I’ve been watching Christians over the last month or so express their outrage at the Supreme Court’s decision by demanding homosexuals and politicians repent of their behavior and their decision rather than their self righteous false belief about God. It is almost as though these Christians don’t care whether the homosexual believes the gospel or not, they just want the homosexual to stop being homosexual, or to at least stop making things more difficult for Christians. Rather than confronting the Court’s decision with the gospel, many Christians think it would be better confronted with, or at least in combination with, politics and billboards. My friend, this ought not to be.
As Christians, we should be ready to lay down our lives as a witness for the gospel. Most of us have not been ready to do that. Now that it seems the start of a very real persecution of a sort is underway in this country, it would appear that many of us are going to be forced into doing what God told us to do; lay down your lives, your money, your freedom, your so called rights for the gospel.
How long shall we zealously cherish the roots of irreligion and still complain of its growth? How long shall we hold forth strong drink unto men and still bemoan their intemperance? How long shall we pray that the cause may flourish and the nature effects decrease? We have been at great pains to sweeten and gild the Christian religion, to make it palatable; yet men still slyly lick off the sweet and pocket the gold, and after all throw away the pill, complaining of its bitterness. Melancholy case indeed! What a pity is it that Christianity is not more fashionable so that we zealous Christians, instead of bearing the cross after Christ and patiently submitting to the hatred and contempt of the world, like His first followers, who knew no better, may be in the top fashion, and have our importance and weight duly considered among mankind! With what a lovely piety and sincere devotion might we shine forth if our “most conspicuous families,” who rule the fashion would only animate us by their concurrence; and, by the weight of their character and station, check the impertinence of profane wits. And how readily would we set our affections on the things that are above were we only disencumbered of all inconveniences in our concerns below: and what a charming sight it would be to behold these two ideas which appeared irreconcilable to Jesus and His apostles now beautifully harmonizing together under the joint appellation of the Christian world.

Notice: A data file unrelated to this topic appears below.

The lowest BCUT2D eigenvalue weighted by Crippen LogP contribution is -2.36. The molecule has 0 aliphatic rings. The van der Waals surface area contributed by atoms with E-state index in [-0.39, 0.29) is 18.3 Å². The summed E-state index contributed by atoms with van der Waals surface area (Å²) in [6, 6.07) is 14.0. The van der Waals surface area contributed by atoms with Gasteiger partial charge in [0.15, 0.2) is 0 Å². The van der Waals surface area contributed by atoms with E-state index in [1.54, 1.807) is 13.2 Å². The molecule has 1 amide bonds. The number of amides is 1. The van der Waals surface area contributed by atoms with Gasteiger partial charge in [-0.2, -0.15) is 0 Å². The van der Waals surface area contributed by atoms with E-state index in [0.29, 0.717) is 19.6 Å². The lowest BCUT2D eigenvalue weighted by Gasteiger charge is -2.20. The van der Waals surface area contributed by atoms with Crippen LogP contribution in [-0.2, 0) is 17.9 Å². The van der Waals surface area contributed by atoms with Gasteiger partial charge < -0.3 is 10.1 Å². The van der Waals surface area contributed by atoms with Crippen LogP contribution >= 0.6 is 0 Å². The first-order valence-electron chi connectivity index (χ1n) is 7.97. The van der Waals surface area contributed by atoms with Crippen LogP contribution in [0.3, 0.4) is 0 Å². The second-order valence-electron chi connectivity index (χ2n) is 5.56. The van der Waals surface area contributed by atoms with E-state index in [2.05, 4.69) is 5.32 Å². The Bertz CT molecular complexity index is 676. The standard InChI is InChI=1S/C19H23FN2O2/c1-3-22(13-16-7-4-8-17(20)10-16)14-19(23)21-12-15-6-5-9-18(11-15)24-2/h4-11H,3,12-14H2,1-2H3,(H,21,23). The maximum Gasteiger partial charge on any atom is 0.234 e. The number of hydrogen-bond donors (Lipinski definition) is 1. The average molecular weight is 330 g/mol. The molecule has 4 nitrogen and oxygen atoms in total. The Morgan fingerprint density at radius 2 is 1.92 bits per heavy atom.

— Robert Sandeman, Letters on Theron and Aspasio: Addressed to the Author, pgs 116-117